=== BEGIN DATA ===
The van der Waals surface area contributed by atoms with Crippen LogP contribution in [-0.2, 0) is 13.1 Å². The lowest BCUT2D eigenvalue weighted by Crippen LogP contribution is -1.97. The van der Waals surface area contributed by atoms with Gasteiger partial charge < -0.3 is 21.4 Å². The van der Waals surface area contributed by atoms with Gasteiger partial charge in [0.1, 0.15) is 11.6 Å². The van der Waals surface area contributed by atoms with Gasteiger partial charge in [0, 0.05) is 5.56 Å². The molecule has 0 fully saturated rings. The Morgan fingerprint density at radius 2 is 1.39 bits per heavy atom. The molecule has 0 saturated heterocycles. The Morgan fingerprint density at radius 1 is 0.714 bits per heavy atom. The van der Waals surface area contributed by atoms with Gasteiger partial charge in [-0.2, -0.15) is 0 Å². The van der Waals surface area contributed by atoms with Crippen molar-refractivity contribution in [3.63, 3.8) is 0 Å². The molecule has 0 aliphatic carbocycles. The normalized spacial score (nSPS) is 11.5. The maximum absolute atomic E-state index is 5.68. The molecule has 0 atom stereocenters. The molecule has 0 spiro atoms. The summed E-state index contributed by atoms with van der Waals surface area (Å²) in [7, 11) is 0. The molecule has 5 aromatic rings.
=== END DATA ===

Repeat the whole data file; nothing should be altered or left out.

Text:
The van der Waals surface area contributed by atoms with Crippen LogP contribution in [-0.2, 0) is 13.1 Å². The lowest BCUT2D eigenvalue weighted by Crippen LogP contribution is -1.97. The van der Waals surface area contributed by atoms with Gasteiger partial charge < -0.3 is 21.4 Å². The van der Waals surface area contributed by atoms with Gasteiger partial charge in [0.1, 0.15) is 11.6 Å². The van der Waals surface area contributed by atoms with Gasteiger partial charge in [0, 0.05) is 5.56 Å². The molecule has 0 fully saturated rings. The Morgan fingerprint density at radius 2 is 1.39 bits per heavy atom. The molecule has 0 saturated heterocycles. The Morgan fingerprint density at radius 1 is 0.714 bits per heavy atom. The van der Waals surface area contributed by atoms with Gasteiger partial charge in [-0.2, -0.15) is 0 Å². The van der Waals surface area contributed by atoms with Crippen molar-refractivity contribution in [3.63, 3.8) is 0 Å². The molecule has 0 aliphatic carbocycles. The normalized spacial score (nSPS) is 11.5. The maximum absolute atomic E-state index is 5.68. The molecule has 0 atom stereocenters. The molecule has 0 spiro atoms. The summed E-state index contributed by atoms with van der Waals surface area (Å²) in [7, 11) is 0. The molecule has 5 aromatic rings.